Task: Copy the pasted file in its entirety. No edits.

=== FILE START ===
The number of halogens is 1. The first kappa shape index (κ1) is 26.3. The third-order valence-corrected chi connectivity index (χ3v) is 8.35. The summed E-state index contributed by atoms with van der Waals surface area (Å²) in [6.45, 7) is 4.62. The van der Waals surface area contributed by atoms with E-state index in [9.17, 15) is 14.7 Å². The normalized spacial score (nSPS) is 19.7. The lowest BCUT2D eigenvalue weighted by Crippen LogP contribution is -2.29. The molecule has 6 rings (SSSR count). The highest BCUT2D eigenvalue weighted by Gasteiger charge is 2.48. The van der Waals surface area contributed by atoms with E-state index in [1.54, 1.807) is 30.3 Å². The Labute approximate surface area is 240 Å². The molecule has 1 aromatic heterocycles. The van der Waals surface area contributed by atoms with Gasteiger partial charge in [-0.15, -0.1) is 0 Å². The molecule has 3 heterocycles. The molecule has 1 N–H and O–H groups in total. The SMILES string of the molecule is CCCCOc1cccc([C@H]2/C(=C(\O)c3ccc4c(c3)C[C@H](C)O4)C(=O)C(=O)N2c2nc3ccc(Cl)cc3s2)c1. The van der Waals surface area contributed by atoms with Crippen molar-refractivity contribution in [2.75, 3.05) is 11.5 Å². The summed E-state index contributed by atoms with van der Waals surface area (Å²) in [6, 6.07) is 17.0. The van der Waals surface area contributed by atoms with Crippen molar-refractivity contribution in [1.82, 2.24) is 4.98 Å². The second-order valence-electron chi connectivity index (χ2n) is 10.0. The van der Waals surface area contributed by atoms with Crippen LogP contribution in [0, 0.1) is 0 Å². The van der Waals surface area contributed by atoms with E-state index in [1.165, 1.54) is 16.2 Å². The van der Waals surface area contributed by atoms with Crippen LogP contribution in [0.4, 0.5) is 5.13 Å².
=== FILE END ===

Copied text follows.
The number of halogens is 1. The first kappa shape index (κ1) is 26.3. The third-order valence-corrected chi connectivity index (χ3v) is 8.35. The summed E-state index contributed by atoms with van der Waals surface area (Å²) in [6.45, 7) is 4.62. The van der Waals surface area contributed by atoms with E-state index in [9.17, 15) is 14.7 Å². The normalized spacial score (nSPS) is 19.7. The lowest BCUT2D eigenvalue weighted by Crippen LogP contribution is -2.29. The molecule has 6 rings (SSSR count). The highest BCUT2D eigenvalue weighted by Gasteiger charge is 2.48. The van der Waals surface area contributed by atoms with E-state index in [1.54, 1.807) is 30.3 Å². The Labute approximate surface area is 240 Å². The molecule has 1 aromatic heterocycles. The van der Waals surface area contributed by atoms with Gasteiger partial charge in [-0.15, -0.1) is 0 Å². The molecule has 3 heterocycles. The molecule has 1 N–H and O–H groups in total. The SMILES string of the molecule is CCCCOc1cccc([C@H]2/C(=C(\O)c3ccc4c(c3)C[C@H](C)O4)C(=O)C(=O)N2c2nc3ccc(Cl)cc3s2)c1. The van der Waals surface area contributed by atoms with Crippen molar-refractivity contribution in [2.75, 3.05) is 11.5 Å². The summed E-state index contributed by atoms with van der Waals surface area (Å²) in [6, 6.07) is 17.0. The van der Waals surface area contributed by atoms with Crippen molar-refractivity contribution in [1.82, 2.24) is 4.98 Å². The second-order valence-electron chi connectivity index (χ2n) is 10.0. The van der Waals surface area contributed by atoms with Crippen LogP contribution in [0, 0.1) is 0 Å². The van der Waals surface area contributed by atoms with E-state index in [1.165, 1.54) is 16.2 Å². The van der Waals surface area contributed by atoms with Crippen LogP contribution in [0.4, 0.5) is 5.13 Å².